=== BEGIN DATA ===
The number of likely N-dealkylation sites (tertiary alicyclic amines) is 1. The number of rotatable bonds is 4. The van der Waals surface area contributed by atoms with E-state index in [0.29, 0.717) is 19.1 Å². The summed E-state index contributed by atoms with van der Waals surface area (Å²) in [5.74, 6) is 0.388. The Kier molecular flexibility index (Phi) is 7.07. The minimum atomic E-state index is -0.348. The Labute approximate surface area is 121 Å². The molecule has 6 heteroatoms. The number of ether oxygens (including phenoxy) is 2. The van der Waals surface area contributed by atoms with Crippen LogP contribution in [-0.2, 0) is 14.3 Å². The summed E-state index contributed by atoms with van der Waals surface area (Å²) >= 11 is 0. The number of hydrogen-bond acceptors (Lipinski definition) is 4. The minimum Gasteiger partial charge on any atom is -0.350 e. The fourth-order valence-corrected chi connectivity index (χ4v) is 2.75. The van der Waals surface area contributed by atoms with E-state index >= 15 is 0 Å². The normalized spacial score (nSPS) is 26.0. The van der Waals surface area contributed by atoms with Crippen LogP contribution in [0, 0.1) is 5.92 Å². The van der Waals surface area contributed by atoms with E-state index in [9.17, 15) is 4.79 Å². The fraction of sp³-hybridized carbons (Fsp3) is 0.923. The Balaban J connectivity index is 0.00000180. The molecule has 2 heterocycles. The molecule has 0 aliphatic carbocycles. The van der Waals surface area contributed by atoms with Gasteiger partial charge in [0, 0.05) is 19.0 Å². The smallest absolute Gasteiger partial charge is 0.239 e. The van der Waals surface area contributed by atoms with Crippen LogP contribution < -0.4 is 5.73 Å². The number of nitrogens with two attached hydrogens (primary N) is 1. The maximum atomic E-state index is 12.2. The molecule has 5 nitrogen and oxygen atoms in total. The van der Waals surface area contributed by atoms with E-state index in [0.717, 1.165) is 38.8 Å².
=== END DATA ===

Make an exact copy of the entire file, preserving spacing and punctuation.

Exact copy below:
The number of likely N-dealkylation sites (tertiary alicyclic amines) is 1. The number of rotatable bonds is 4. The van der Waals surface area contributed by atoms with E-state index in [0.29, 0.717) is 19.1 Å². The summed E-state index contributed by atoms with van der Waals surface area (Å²) in [5.74, 6) is 0.388. The Kier molecular flexibility index (Phi) is 7.07. The minimum atomic E-state index is -0.348. The Labute approximate surface area is 121 Å². The molecule has 6 heteroatoms. The number of ether oxygens (including phenoxy) is 2. The van der Waals surface area contributed by atoms with Crippen LogP contribution in [-0.2, 0) is 14.3 Å². The summed E-state index contributed by atoms with van der Waals surface area (Å²) >= 11 is 0. The number of hydrogen-bond acceptors (Lipinski definition) is 4. The minimum Gasteiger partial charge on any atom is -0.350 e. The fourth-order valence-corrected chi connectivity index (χ4v) is 2.75. The van der Waals surface area contributed by atoms with E-state index >= 15 is 0 Å². The normalized spacial score (nSPS) is 26.0. The van der Waals surface area contributed by atoms with Crippen LogP contribution in [0, 0.1) is 5.92 Å². The van der Waals surface area contributed by atoms with E-state index in [9.17, 15) is 4.79 Å². The fraction of sp³-hybridized carbons (Fsp3) is 0.923. The Balaban J connectivity index is 0.00000180. The molecule has 2 heterocycles. The molecule has 0 aliphatic carbocycles. The van der Waals surface area contributed by atoms with Gasteiger partial charge in [0, 0.05) is 19.0 Å². The smallest absolute Gasteiger partial charge is 0.239 e. The van der Waals surface area contributed by atoms with Crippen LogP contribution < -0.4 is 5.73 Å². The number of nitrogens with two attached hydrogens (primary N) is 1. The maximum atomic E-state index is 12.2. The molecule has 5 nitrogen and oxygen atoms in total. The van der Waals surface area contributed by atoms with E-state index in [0.717, 1.165) is 38.8 Å².